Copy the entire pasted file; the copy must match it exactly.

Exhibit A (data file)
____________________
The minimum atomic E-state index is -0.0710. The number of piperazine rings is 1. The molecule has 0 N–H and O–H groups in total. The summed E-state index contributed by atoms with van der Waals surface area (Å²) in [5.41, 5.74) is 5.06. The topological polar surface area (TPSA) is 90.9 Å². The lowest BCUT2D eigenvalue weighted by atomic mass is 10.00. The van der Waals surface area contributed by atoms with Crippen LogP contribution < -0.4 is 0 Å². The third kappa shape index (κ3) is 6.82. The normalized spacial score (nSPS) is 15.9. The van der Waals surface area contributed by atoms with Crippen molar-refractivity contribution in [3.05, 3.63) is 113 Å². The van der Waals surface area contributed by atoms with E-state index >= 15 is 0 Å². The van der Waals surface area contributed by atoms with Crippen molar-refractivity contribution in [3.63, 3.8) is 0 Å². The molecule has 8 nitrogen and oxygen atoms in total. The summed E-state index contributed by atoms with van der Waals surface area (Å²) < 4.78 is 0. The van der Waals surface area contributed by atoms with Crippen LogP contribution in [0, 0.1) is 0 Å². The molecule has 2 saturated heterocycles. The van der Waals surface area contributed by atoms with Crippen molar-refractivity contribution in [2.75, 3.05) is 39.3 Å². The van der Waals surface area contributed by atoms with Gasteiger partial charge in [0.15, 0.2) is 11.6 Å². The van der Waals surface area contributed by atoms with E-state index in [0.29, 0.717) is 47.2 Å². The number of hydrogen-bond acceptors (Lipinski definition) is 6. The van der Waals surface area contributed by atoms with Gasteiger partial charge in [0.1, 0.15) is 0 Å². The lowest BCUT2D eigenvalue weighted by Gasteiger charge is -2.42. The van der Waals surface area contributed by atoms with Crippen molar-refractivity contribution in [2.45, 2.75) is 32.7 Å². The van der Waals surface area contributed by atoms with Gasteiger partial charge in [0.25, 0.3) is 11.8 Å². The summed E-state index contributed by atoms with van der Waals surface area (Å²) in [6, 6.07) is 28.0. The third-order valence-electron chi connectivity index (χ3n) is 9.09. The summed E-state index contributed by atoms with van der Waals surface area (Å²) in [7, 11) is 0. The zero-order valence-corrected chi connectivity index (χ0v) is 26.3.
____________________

The minimum atomic E-state index is -0.0710. The number of piperazine rings is 1. The molecule has 0 N–H and O–H groups in total. The summed E-state index contributed by atoms with van der Waals surface area (Å²) in [5.41, 5.74) is 5.06. The topological polar surface area (TPSA) is 90.9 Å². The lowest BCUT2D eigenvalue weighted by atomic mass is 10.00. The van der Waals surface area contributed by atoms with Crippen LogP contribution < -0.4 is 0 Å². The third kappa shape index (κ3) is 6.82. The normalized spacial score (nSPS) is 15.9. The van der Waals surface area contributed by atoms with Crippen molar-refractivity contribution in [3.05, 3.63) is 113 Å². The van der Waals surface area contributed by atoms with E-state index >= 15 is 0 Å². The van der Waals surface area contributed by atoms with Crippen molar-refractivity contribution in [3.63, 3.8) is 0 Å². The molecule has 8 nitrogen and oxygen atoms in total. The summed E-state index contributed by atoms with van der Waals surface area (Å²) < 4.78 is 0. The van der Waals surface area contributed by atoms with Crippen LogP contribution in [0, 0.1) is 0 Å². The molecule has 2 saturated heterocycles. The van der Waals surface area contributed by atoms with Crippen molar-refractivity contribution in [2.75, 3.05) is 39.3 Å². The van der Waals surface area contributed by atoms with Gasteiger partial charge in [0.15, 0.2) is 11.6 Å². The van der Waals surface area contributed by atoms with E-state index in [0.29, 0.717) is 47.2 Å². The number of hydrogen-bond acceptors (Lipinski definition) is 6. The van der Waals surface area contributed by atoms with Gasteiger partial charge in [0.1, 0.15) is 0 Å². The lowest BCUT2D eigenvalue weighted by Gasteiger charge is -2.42. The van der Waals surface area contributed by atoms with Crippen molar-refractivity contribution in [2.45, 2.75) is 32.7 Å². The van der Waals surface area contributed by atoms with Gasteiger partial charge in [0.25, 0.3) is 11.8 Å². The summed E-state index contributed by atoms with van der Waals surface area (Å²) in [6, 6.07) is 28.0. The third-order valence-electron chi connectivity index (χ3n) is 9.09. The summed E-state index contributed by atoms with van der Waals surface area (Å²) in [7, 11) is 0. The zero-order valence-corrected chi connectivity index (χ0v) is 26.3.